Peter Sallis Poster


Jump to: Overview (4) | Mini Bio (1) | Spouse (1) | Trade Mark (2) | Trivia (15) | Personal Quotes (4)

Overview (4)

Born in Twickenham, Middlesex, England, UK
Died in Denville Hall, Northwood, Hillingdon, London, England, UK  (natural causes)
Birth NamePeter John Sallis
Height 5' 5" (1.65 m)

Mini Bio (1)

Peter Sallis was born on February 1, 1921 in Twickenham, Middlesex, England as Peter John Sallis. He was an actor, known for The Curse of the Were-Rabbit (2005), Last of the Summer Wine (1973) and The Wrong Trousers (1993). He was married to Elaine Usher. He died on June 2, 2017 in Denville Hall, Northwood, Hillingdon, London, England.

Spouse (1)

Elaine Usher (9 February 1957 - 1965) (divorced) (1 child)

Trade Mark (2)

His distinctive voice, used to great effect in Wallace and Gromit
His convincing northern accent in Last of the Summer Wine (1973) and Wallace and Gromit

Trivia (15)

He was the father of Crispian Sallis, who became a hugely successful set decorator and production designer on movies.
He was cast as Captain Striker in the Doctor Who (1963) episode Doctor Who: Enlightenment: Part One (1983), but industrial action at the BBC caused delays that forced him to relinquish the role, which was subsequently taken by Keith Barron.
He graduated from RADA and became an Associate Member of RADA.
He served in the Royal Air Force during World War II as a ground crew radio operator.
He was in attendance at the The 78th Annual Academy Awards (2006) ceremony with Nick Park and Helena Bonham Carter.
He was awarded the O.B.E. (Officer of the Order of the British Empire) in the 2007 Queen Elizabeth's Birthday Honors List for his services to drama.
He was the only actor to appear in all 295 episodes of Last of the Summer Wine (1973).
He did some dubbing work on the English soundtrack of Orson Welles' movie The Trial (1962), flying to Paris for a few days to do so. His agent told him he was unlikely to be paid anything for this, not even traveling expenses. Sallis replied that, on the contrary, he would be prepared to pay for the honor of working with Welles, whom he has always described as one of the two true geniuses he has worked with in his long career, the other being Nick Park.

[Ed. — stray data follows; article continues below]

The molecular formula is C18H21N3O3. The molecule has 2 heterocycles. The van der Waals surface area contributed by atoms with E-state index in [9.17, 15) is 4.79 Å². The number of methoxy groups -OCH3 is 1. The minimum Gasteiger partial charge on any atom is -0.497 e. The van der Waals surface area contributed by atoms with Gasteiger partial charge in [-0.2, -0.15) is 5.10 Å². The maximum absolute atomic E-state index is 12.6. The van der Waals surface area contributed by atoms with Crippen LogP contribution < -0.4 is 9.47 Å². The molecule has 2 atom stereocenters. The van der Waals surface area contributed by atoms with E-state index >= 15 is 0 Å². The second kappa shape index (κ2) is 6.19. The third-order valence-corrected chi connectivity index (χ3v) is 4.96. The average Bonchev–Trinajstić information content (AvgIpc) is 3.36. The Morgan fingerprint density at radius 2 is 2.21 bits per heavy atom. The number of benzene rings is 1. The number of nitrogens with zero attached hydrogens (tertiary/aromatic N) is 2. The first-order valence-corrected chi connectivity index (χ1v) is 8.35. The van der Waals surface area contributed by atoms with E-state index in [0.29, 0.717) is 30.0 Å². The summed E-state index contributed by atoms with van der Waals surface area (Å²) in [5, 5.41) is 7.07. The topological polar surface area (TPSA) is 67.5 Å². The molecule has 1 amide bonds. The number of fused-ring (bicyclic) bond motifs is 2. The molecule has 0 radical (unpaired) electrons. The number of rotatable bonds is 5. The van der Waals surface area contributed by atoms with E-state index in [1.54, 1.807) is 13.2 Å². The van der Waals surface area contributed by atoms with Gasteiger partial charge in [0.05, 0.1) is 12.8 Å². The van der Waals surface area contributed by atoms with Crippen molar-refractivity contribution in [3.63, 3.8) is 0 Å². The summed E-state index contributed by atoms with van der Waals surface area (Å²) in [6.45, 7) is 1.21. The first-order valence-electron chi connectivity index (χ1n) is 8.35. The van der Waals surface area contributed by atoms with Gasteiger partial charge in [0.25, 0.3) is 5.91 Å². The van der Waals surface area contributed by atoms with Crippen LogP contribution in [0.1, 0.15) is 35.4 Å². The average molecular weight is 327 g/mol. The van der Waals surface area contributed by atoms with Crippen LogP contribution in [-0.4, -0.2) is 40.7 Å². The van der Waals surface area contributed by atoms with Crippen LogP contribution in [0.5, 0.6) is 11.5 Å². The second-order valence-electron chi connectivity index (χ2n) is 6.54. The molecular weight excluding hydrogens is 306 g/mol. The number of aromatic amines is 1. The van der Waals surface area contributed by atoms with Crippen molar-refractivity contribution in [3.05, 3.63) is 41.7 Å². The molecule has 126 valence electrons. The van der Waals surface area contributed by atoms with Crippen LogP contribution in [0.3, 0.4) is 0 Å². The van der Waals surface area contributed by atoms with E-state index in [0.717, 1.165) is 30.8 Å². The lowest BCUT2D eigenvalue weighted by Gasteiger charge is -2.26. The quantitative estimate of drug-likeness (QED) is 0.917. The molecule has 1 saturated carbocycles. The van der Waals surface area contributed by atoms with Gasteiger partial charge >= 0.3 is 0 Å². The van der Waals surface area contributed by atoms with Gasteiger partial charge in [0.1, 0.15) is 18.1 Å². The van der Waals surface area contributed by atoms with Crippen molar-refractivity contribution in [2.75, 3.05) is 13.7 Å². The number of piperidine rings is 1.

He was diagnosed with macular degeneration in 1994.
He was considered for Dr. Armstrong and Sir Percy in Lifeforce (1985) (1985).
He narrated a 1970 public information film advising householders to reduce the risk of burglary by locking all windows and points of entry.
He reconciled with his ex-wife, Elaine Usher, after their divorce. Although they eventually stopped living together, they remained on good terms. He also had a close relationship with his son.
For years he lived in a cottage on the banks of the Thames at Richmond, Surrey, until failing health and eyesight forced him to move to a flat in central London. His last years were spent at Denville Hall, the actors retirement home, in north London.
Ironically, he became best known for playing quintessentially northern English characters Norman Clegg in Last of the Summer Wine (1973) and Wallace in the Wallace and Gromit franchise despite actually hailing from Twickenham in Middlesex and having a natural accent of RP (Received Pronunciation).
He retired from acting after filming the final season of Last of the Summer Wine (1973) in 2009.

Personal Quotes (4)

[on Orson Welles] Orson Welles always draws the public interest, but he was no better than anyone else.
[on John Gielgud] John Gielgud was a personal favourite because he was such a stickler for the truth. When he saw me outside the Strand Theatre with Honor Blackman when we were in Wait Until Dark he said hello and asked me what I was doing and I said 'I'm in this'. He said 'Ah, ah, I hear the girl is very good'. I could have been playing the butler for all he knew.
I've been lucky enough to keep going and I realise now, though it's taken me nearly 100 years, that my voice is distinctive. I'm very lucky indeed.
I had another friend who lived nearby and with him I had my one and only homosexual feeling. It lasted for only a few days. But it never came back, I am glad to say, and from that time on I have been what you might call 'normal'.

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